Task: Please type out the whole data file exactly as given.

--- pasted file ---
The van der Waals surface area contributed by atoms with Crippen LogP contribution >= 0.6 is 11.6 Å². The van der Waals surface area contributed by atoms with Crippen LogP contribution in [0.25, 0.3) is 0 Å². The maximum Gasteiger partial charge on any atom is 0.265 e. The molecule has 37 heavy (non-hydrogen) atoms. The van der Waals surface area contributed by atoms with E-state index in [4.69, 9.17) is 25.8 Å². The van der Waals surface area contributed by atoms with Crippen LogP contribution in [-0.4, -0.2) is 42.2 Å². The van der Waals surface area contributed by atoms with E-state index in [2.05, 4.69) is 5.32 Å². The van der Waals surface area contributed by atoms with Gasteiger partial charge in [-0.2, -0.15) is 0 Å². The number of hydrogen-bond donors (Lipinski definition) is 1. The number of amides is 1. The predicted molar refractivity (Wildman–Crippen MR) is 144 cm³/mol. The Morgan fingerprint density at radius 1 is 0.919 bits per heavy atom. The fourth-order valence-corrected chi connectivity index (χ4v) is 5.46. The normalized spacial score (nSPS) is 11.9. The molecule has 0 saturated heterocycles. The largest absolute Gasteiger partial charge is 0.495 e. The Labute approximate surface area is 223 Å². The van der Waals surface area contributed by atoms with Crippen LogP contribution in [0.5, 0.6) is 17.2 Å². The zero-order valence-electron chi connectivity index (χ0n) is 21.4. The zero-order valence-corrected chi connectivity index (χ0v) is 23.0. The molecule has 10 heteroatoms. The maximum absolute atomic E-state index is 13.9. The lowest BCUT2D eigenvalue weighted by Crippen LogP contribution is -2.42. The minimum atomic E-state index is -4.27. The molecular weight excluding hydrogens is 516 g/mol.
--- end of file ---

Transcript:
The van der Waals surface area contributed by atoms with Crippen LogP contribution >= 0.6 is 11.6 Å². The van der Waals surface area contributed by atoms with Crippen LogP contribution in [0.25, 0.3) is 0 Å². The maximum Gasteiger partial charge on any atom is 0.265 e. The molecule has 37 heavy (non-hydrogen) atoms. The van der Waals surface area contributed by atoms with E-state index in [4.69, 9.17) is 25.8 Å². The van der Waals surface area contributed by atoms with Crippen LogP contribution in [-0.4, -0.2) is 42.2 Å². The van der Waals surface area contributed by atoms with E-state index in [2.05, 4.69) is 5.32 Å². The van der Waals surface area contributed by atoms with Gasteiger partial charge in [-0.2, -0.15) is 0 Å². The number of hydrogen-bond donors (Lipinski definition) is 1. The number of amides is 1. The predicted molar refractivity (Wildman–Crippen MR) is 144 cm³/mol. The Morgan fingerprint density at radius 1 is 0.919 bits per heavy atom. The fourth-order valence-corrected chi connectivity index (χ4v) is 5.46. The normalized spacial score (nSPS) is 11.9. The molecule has 0 saturated heterocycles. The largest absolute Gasteiger partial charge is 0.495 e. The Labute approximate surface area is 223 Å². The van der Waals surface area contributed by atoms with Crippen LogP contribution in [0.5, 0.6) is 17.2 Å². The zero-order valence-electron chi connectivity index (χ0n) is 21.4. The zero-order valence-corrected chi connectivity index (χ0v) is 23.0. The molecule has 10 heteroatoms. The maximum absolute atomic E-state index is 13.9. The lowest BCUT2D eigenvalue weighted by Crippen LogP contribution is -2.42. The minimum atomic E-state index is -4.27. The molecular weight excluding hydrogens is 516 g/mol.